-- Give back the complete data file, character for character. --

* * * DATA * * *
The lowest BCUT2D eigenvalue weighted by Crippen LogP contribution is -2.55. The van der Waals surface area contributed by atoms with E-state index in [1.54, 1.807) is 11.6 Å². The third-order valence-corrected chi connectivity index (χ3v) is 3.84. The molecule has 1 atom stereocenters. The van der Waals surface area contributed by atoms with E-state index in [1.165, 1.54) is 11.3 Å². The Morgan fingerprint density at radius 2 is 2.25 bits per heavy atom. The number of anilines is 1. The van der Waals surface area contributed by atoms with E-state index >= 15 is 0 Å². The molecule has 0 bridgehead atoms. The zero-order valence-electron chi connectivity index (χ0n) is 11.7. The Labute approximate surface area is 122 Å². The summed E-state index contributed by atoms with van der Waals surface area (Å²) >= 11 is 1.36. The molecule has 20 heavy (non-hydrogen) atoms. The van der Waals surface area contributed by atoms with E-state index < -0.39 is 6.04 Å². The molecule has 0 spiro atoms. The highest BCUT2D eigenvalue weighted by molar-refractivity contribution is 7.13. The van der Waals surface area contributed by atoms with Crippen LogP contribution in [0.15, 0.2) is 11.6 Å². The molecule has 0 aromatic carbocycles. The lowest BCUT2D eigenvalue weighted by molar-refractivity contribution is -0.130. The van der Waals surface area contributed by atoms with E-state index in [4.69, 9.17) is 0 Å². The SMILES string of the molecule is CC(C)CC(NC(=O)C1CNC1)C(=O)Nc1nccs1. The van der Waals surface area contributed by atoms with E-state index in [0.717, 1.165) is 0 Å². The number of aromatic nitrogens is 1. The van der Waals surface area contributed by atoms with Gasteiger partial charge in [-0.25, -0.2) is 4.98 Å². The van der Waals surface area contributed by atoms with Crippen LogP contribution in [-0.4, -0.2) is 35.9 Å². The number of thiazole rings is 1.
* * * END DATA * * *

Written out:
The lowest BCUT2D eigenvalue weighted by Crippen LogP contribution is -2.55. The van der Waals surface area contributed by atoms with E-state index in [1.54, 1.807) is 11.6 Å². The third-order valence-corrected chi connectivity index (χ3v) is 3.84. The molecule has 1 atom stereocenters. The van der Waals surface area contributed by atoms with E-state index in [1.165, 1.54) is 11.3 Å². The Morgan fingerprint density at radius 2 is 2.25 bits per heavy atom. The number of anilines is 1. The van der Waals surface area contributed by atoms with E-state index >= 15 is 0 Å². The molecule has 0 bridgehead atoms. The zero-order valence-electron chi connectivity index (χ0n) is 11.7. The Labute approximate surface area is 122 Å². The summed E-state index contributed by atoms with van der Waals surface area (Å²) >= 11 is 1.36. The molecule has 20 heavy (non-hydrogen) atoms. The van der Waals surface area contributed by atoms with E-state index < -0.39 is 6.04 Å². The molecule has 0 spiro atoms. The highest BCUT2D eigenvalue weighted by molar-refractivity contribution is 7.13. The van der Waals surface area contributed by atoms with Crippen LogP contribution in [0.15, 0.2) is 11.6 Å². The molecule has 0 aromatic carbocycles. The lowest BCUT2D eigenvalue weighted by molar-refractivity contribution is -0.130. The van der Waals surface area contributed by atoms with E-state index in [4.69, 9.17) is 0 Å². The SMILES string of the molecule is CC(C)CC(NC(=O)C1CNC1)C(=O)Nc1nccs1. The van der Waals surface area contributed by atoms with E-state index in [0.717, 1.165) is 0 Å². The number of aromatic nitrogens is 1. The van der Waals surface area contributed by atoms with Gasteiger partial charge in [-0.25, -0.2) is 4.98 Å². The van der Waals surface area contributed by atoms with Crippen LogP contribution in [-0.4, -0.2) is 35.9 Å². The number of thiazole rings is 1.